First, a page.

Again, can we conclude this from just the low-frequency component?

        "The extent to which the past local holocene variations were already anthropogenic is hard to constrain – it is still a plausible hypothesis that the drying of the Sahara was anthropogenic, for example."

        Agreed.

        "We are moving the system very far from equilibrium."

        I assume you mean far from the current equilibrium to a new one?

        "The concept of “climate”, to be technical, implies stationary or near-stationary statistics of weather. But we will not see stationary statistics again in our lifetimes."

        That sounds interesting. Do you have any more on that?

        I understand 'stationary' to mean the statistical distribution is invariant to translations in time. If climate changes, it can't be invariant. But I assume you mean something more than simply that the climate changes over time - which I'd agree with anyway.

      • Attenuated, sure. Invisible? Not logically excluded but quite unlikely. If such excursions were common the smoothed record would still be unlikely to be THAT smooth.

        Dansgaard etc., not in the Holocene. Agreed there were large excursions during the postglacial shift. But that's the point. We've abruptly entered an unstable period.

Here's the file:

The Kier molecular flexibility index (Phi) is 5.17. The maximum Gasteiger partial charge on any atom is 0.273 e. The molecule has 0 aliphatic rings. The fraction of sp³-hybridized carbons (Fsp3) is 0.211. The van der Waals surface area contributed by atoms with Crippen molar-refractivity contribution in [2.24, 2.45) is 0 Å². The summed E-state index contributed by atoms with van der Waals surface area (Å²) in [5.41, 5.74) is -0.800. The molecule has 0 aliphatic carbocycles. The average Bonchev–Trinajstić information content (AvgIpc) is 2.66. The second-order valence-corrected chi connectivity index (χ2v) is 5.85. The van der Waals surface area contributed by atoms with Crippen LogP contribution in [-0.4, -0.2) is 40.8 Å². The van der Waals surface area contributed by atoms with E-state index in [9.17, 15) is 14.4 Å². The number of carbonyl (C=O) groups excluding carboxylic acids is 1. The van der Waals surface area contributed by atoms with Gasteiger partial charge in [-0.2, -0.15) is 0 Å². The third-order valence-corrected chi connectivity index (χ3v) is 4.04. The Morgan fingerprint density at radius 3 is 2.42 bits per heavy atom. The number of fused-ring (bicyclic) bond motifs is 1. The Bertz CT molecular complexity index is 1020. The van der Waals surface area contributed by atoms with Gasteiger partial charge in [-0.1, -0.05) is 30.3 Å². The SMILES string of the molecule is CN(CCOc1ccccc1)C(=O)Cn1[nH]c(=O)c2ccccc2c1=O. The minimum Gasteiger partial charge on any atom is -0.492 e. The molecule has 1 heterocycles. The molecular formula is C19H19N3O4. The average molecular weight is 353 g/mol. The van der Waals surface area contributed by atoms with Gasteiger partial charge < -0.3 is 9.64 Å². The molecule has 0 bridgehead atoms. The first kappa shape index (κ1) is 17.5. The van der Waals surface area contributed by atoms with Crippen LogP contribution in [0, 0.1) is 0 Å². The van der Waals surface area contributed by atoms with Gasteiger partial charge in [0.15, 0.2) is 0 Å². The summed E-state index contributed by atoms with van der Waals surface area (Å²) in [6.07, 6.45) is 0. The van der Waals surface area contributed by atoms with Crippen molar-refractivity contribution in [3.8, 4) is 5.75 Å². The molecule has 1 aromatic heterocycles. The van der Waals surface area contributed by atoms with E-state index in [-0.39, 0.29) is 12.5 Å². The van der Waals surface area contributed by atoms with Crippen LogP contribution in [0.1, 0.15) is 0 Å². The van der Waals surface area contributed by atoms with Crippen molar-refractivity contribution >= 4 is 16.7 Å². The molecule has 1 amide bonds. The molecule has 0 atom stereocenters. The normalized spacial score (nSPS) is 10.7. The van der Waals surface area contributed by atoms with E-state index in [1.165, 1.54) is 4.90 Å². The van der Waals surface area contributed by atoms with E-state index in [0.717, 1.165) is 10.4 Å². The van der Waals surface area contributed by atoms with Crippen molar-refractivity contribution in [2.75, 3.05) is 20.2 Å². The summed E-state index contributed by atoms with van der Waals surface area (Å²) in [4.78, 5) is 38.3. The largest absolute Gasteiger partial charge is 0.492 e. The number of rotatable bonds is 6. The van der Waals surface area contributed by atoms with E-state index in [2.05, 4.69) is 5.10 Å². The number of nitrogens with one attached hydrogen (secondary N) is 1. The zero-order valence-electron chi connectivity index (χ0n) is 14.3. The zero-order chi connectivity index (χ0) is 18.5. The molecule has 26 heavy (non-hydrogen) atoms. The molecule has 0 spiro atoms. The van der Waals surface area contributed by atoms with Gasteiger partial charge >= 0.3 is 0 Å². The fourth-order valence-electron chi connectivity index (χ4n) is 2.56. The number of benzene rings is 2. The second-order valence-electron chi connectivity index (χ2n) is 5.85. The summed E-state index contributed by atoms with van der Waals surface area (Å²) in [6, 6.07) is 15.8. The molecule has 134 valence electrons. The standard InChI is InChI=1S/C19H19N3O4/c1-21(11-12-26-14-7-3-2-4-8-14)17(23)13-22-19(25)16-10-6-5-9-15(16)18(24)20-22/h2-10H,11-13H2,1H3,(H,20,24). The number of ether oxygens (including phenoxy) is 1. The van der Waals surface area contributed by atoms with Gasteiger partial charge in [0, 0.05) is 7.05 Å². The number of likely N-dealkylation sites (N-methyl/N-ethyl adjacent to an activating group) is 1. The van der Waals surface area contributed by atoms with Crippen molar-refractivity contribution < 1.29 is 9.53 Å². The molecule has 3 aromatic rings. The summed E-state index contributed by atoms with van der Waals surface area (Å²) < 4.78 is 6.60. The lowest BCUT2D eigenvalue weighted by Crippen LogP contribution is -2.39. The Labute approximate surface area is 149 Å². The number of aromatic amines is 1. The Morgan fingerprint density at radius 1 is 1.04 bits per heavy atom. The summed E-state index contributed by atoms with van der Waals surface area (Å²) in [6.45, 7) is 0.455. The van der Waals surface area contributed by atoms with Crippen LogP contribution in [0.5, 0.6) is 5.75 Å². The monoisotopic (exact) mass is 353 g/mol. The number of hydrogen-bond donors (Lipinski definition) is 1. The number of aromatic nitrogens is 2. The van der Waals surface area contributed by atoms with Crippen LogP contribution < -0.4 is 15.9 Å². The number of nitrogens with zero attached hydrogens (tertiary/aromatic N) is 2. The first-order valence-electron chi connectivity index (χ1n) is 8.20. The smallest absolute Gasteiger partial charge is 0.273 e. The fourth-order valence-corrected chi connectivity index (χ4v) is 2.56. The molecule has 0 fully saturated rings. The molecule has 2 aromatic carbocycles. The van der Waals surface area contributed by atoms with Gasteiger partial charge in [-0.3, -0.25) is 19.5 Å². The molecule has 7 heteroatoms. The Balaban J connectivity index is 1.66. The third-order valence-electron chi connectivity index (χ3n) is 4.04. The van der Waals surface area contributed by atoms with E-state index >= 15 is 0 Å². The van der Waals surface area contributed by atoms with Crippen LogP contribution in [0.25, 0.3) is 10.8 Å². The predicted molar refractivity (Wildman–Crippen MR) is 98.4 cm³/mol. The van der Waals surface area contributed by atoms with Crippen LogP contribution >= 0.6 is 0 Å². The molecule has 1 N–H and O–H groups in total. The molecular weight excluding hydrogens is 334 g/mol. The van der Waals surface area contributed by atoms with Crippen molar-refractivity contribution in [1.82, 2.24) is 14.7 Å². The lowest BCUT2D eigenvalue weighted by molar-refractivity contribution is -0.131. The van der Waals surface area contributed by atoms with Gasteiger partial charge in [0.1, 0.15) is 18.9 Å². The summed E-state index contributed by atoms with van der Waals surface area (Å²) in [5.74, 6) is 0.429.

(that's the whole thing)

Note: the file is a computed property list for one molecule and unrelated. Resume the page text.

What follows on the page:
Holocene climate changes slowly enough over time that "climate change" seems meaningful to us. But it's likely that will change.

        see http://planet3.org/2012/04/09/disequilibrium-is-not-your-friend/

      • > And we have neither evidence nor proposed mechanism for such a spike.

        I just made the same argument with Moshpit:

        > The Earth might not move that fast [I'm referring to a quote by the authors who mainly blame the Sun] and handwaving unknown abrupt forcings might be suboptimal here.

        http://judithcurry.com/2013/03/11/lets-play-hockey-again/#comment-301869

        Since I've discovered this independently, I made my point in a most obscure way.

    • "Sea level may be affected by the global average, but for everything else you’re only interested in the weather at the place where you are, right now."